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Activist and LSE brace as voting adviser ISS gives verdict on row

The battle over the future of the London Stock Exchange Group’s (LSEG) chairman will reach a potentially decisive moment on Tuesday when an influential agency issues its voting recommendation to investors.

Sky News understands that Institutional Shareholder Services (ISS) will advise the owners of LSEG whether to support or reject The Children’s Investment Fund Management (TCI)’s call for the ousting of Donald Brydon.

Sources said that ISS, which wields substantial power among institutional investors, would circulate its voting advice as early as Tuesday – 13 days ahead of an extraordinary general meeting convened to vote on Mr Brydon’s future.

The ISS advice will mark a milestone in one of the most extraordinary boardroom crises in recent City history, since the recommendations of such firms can shape the responses of as many as 25% of a public company’s shareholders.

Other proxy advisers such as Glass Lewis are also yet to reveal their advice ahead of the EGM.

TCI has been fighting a campaign for the last month to get Mr Brydon sacked and reinstate Xavier Rolet, the exchange group’s chief executive.

It was forced to abandon the latter part of its efforts last week when Mr Rolet stepped down a year early at the request of the company’s board.

In a presentation to shareholders published on Monday, TCI accused Mr Brydon of presiding over the dismissal of “a world-class chief executive without providing any good reasons”.

The activist also said that Mr Brydon had a long track record of firing chief executives at companies he has chaired, and warned that his continued presence at the LSE Group would be an impediment to the recruitment of Mr Rolet’s successor.

People close to the LSEG said that TCI had inaccurately characterised the terms of Mr Rolet’s exit, and said that Mr Brydon’s planned departure in 2019 would be the best outcome for the company.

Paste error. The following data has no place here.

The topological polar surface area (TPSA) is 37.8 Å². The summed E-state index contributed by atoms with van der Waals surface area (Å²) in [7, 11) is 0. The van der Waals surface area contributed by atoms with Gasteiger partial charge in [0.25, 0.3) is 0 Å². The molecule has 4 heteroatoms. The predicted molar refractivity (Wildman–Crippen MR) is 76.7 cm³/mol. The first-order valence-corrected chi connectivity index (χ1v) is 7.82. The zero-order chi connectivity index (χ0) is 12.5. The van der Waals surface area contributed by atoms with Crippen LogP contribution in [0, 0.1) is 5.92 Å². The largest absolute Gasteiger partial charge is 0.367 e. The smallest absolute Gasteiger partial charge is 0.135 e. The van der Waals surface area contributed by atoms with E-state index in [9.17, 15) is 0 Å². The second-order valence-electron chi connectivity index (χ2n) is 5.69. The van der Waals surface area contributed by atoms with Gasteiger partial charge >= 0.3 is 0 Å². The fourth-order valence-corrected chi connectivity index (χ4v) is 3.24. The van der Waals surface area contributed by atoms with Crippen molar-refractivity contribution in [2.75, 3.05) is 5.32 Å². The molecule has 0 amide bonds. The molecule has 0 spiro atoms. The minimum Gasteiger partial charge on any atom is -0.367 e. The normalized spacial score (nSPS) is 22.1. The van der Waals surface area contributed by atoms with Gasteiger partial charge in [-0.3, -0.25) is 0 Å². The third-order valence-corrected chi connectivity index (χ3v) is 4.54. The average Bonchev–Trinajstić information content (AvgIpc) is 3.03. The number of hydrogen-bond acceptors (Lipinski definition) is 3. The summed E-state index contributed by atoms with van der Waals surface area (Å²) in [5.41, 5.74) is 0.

Last week, it wrote to TCI to accuse it of “damaging” one of the UK’s most important companies by calculating “to upset the smooth execution of its succession plan” by carrying out a “public, concerted and highly personalised campaign”.

The company’s directors accused TCI of “negatively impacting Xavier Rolet’s relationships with the board and has led to pressure on the company’s relationships with its shareholders and other stakeholders”.

“We very much regret that you chose this course of action,” they added.

“The FCA agrees that this is important and an appropriate way to achieve an orderly succession.”

The company said that David Warren, its chief financial officer, would become interim chief executive after Mr Rolet’s sudden exit.

However, Sky News understands that Mr Warren has no interest in taking the job on a permanent basis.

Mr Rolet had been widely lauded for his transformation of the business into a key pillar of global markets infrastructure.

However, the row sparked by TCI’s protests at Mr Rolet’s “retirement” came as an even greater surprise to the City because he had planned to leave in any case if a merger between the LSE and Germany’s Deutsche Boerse – which was ultimately blocked by regulators this year – had been completed.‎

ISS declined to comment on its recommendation on Monday.


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